Democratic debate requires verification and editorial independence. Facebook, Twitter, and Google—companies with more power than most countries when it comes to the dissemination of information—need to reassess the systems they have put in place. Therefore their participation is essential.
These issues go beyond the capacity of any particular government. With that in mind, at the U.N. General Assembly in New York in September, 30 countries took a major step toward creating a new body that could act as a guarantor of such a right. The United Kingdom, Australia, France, South Korea, Canada, Tunisia, and 24 other countries signed the International Partnership on Information and Democracy.
This initiative builds on the work of Reporters Without Borders, known by the French acronym RSF, and its partners including the Iranian Nobel laureate Shirin Ebadi, the economists Joseph Stiglitz and Amartya Sen, and many more intellectuals, activists, and journalists. The partnership is the latest step in the drive toward the Information and Democracy Forum, a new international body to tackle the crisis of information head-on.
The forum is not an attempt to put the genie back in the bottle but an effort to impose democratic safeguards on digital information and communications platforms. The goal is to prevent the collapse of the idea of objective fact and informed opinion, which has formed the basis of democracy in modern times. In the same way that almost all countries agree to regulate water standards to keep their citizens’ drinking water safe, people across the globe need the same in the information ecosystem.
This new entity will be led and governed by nongovernmental organizations to avoid being overruled by corporate or political interests and tasked with issuing recommendations to governments and platforms. Independent experts will then monitor the changes platforms are making, ensuring that concrete steps are taken to move toward higher standards. The evaluations provided by this new body will have a legitimacy and impact equivalent to that of the Intergovernmental Panel on Climate Change in the field of environmental policy. But it will do more, providing concrete input to set up the rules of the game.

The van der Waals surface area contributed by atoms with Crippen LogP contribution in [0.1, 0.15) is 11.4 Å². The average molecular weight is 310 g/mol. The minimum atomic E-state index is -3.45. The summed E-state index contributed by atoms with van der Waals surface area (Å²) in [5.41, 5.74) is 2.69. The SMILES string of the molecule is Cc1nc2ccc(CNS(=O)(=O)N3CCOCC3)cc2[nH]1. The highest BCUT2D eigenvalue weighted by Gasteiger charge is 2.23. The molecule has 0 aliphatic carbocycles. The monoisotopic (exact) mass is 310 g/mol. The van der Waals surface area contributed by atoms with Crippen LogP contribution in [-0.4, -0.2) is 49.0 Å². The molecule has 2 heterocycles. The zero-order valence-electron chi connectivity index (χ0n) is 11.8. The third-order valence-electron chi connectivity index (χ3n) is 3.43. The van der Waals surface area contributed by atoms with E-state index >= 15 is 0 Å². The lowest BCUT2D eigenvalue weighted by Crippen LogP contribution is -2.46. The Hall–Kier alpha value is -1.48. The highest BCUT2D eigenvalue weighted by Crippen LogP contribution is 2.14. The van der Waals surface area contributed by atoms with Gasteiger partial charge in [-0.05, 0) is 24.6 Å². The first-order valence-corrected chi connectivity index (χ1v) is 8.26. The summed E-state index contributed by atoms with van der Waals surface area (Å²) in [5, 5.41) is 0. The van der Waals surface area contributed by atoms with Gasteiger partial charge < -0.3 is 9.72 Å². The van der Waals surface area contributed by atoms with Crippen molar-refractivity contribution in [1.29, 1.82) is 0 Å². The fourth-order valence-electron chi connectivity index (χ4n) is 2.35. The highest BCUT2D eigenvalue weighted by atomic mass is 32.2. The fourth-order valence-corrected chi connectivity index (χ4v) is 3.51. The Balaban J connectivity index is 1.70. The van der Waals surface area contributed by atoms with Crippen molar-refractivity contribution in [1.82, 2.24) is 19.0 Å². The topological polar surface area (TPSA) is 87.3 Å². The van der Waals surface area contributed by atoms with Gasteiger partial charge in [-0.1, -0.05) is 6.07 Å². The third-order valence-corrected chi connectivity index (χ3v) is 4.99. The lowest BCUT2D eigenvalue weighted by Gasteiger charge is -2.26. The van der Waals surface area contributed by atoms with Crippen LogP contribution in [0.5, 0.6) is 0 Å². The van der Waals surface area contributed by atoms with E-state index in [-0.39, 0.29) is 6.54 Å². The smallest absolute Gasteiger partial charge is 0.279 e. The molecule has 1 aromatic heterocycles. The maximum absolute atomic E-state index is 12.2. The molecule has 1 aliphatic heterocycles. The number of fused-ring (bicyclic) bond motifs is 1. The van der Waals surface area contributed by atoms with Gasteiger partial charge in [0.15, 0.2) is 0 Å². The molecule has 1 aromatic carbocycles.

Among other issues, the forum is concerned with how the media ecosystem prioritizes “good” information (trustworthy, verifiable, and independent) over “bad” information and propaganda (polarized, agenda-driven platforms, and outright falsehoods). This is the purpose of the Journalism Trust Initiative, launched by RSF, which aims to reward media outlets that respect basic journalistic standards by creating an integrity factor of algorithmic indexing.
Whatever their status or brand, news sources that fulfill rigorous criteria on editorial processes and transparency deserve an advantage when they are algorithmically indexed or when advertisers make their choices. With this process at the end of the first phase, a collaborative standardization process reaching from South Korea to Europe, with Facebook and Google signed up as stakeholders, shows that this could provide the solution publications and platforms are looking for.
If democracies do not impose their principles, they will be weakened from within and from outside. If media consumers want free, independent, reliable information, they must defend those who produce it. But there is a precondition: that the rules of the game are not an incitement to manipulation or rumor.
There is an urgent need to get out of the jungle of informational chaos in which digital predators dominate. With governments signing up to regulation, with independent oversight ensuring that concrete changes occur, platforms like Facebook can be compelled to do better in curating what they provide to users while protecting them from government censorship.